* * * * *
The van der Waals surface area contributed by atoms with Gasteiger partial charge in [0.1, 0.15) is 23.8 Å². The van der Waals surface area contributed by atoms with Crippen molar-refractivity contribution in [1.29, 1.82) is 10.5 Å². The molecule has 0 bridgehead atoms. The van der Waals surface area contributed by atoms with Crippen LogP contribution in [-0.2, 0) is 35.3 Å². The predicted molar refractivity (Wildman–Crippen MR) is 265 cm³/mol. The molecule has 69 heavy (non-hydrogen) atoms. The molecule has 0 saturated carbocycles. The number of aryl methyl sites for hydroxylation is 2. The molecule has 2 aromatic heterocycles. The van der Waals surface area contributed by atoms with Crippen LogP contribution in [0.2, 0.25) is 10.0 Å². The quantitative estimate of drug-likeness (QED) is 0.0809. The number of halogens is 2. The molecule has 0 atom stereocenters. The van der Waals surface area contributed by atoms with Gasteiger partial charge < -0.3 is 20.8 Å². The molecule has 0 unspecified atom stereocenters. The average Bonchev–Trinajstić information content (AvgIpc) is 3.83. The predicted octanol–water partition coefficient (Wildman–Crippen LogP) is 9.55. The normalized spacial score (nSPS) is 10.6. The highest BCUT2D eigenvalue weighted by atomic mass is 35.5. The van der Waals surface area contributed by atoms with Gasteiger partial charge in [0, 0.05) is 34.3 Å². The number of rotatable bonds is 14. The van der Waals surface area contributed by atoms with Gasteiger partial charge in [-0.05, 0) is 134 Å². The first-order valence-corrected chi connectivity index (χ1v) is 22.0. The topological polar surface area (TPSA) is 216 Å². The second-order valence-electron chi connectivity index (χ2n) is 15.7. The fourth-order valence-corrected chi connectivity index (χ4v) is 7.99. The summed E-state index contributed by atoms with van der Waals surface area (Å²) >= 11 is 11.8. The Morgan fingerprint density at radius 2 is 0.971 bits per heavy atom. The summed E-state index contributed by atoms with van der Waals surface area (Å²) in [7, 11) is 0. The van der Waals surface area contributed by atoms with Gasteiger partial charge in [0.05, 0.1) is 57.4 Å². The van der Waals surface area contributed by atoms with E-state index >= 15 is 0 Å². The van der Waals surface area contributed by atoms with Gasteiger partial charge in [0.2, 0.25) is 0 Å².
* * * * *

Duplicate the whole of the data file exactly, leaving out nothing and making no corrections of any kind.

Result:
The van der Waals surface area contributed by atoms with Gasteiger partial charge in [0.1, 0.15) is 23.8 Å². The van der Waals surface area contributed by atoms with Crippen molar-refractivity contribution in [1.29, 1.82) is 10.5 Å². The molecule has 0 bridgehead atoms. The van der Waals surface area contributed by atoms with Crippen LogP contribution in [-0.2, 0) is 35.3 Å². The predicted molar refractivity (Wildman–Crippen MR) is 265 cm³/mol. The molecule has 69 heavy (non-hydrogen) atoms. The molecule has 0 saturated carbocycles. The number of aryl methyl sites for hydroxylation is 2. The molecule has 2 aromatic heterocycles. The van der Waals surface area contributed by atoms with Crippen LogP contribution in [0.2, 0.25) is 10.0 Å². The quantitative estimate of drug-likeness (QED) is 0.0809. The number of halogens is 2. The molecule has 0 atom stereocenters. The van der Waals surface area contributed by atoms with Gasteiger partial charge < -0.3 is 20.8 Å². The molecule has 0 unspecified atom stereocenters. The average Bonchev–Trinajstić information content (AvgIpc) is 3.83. The predicted octanol–water partition coefficient (Wildman–Crippen LogP) is 9.55. The normalized spacial score (nSPS) is 10.6. The highest BCUT2D eigenvalue weighted by atomic mass is 35.5. The van der Waals surface area contributed by atoms with Gasteiger partial charge in [0, 0.05) is 34.3 Å². The number of rotatable bonds is 14. The van der Waals surface area contributed by atoms with Gasteiger partial charge in [-0.05, 0) is 134 Å². The first-order valence-corrected chi connectivity index (χ1v) is 22.0. The topological polar surface area (TPSA) is 216 Å². The second-order valence-electron chi connectivity index (χ2n) is 15.7. The fourth-order valence-corrected chi connectivity index (χ4v) is 7.99. The summed E-state index contributed by atoms with van der Waals surface area (Å²) >= 11 is 11.8. The Morgan fingerprint density at radius 2 is 0.971 bits per heavy atom. The summed E-state index contributed by atoms with van der Waals surface area (Å²) in [7, 11) is 0. The van der Waals surface area contributed by atoms with Gasteiger partial charge in [0.05, 0.1) is 57.4 Å². The van der Waals surface area contributed by atoms with E-state index >= 15 is 0 Å². The van der Waals surface area contributed by atoms with Gasteiger partial charge in [0.2, 0.25) is 0 Å².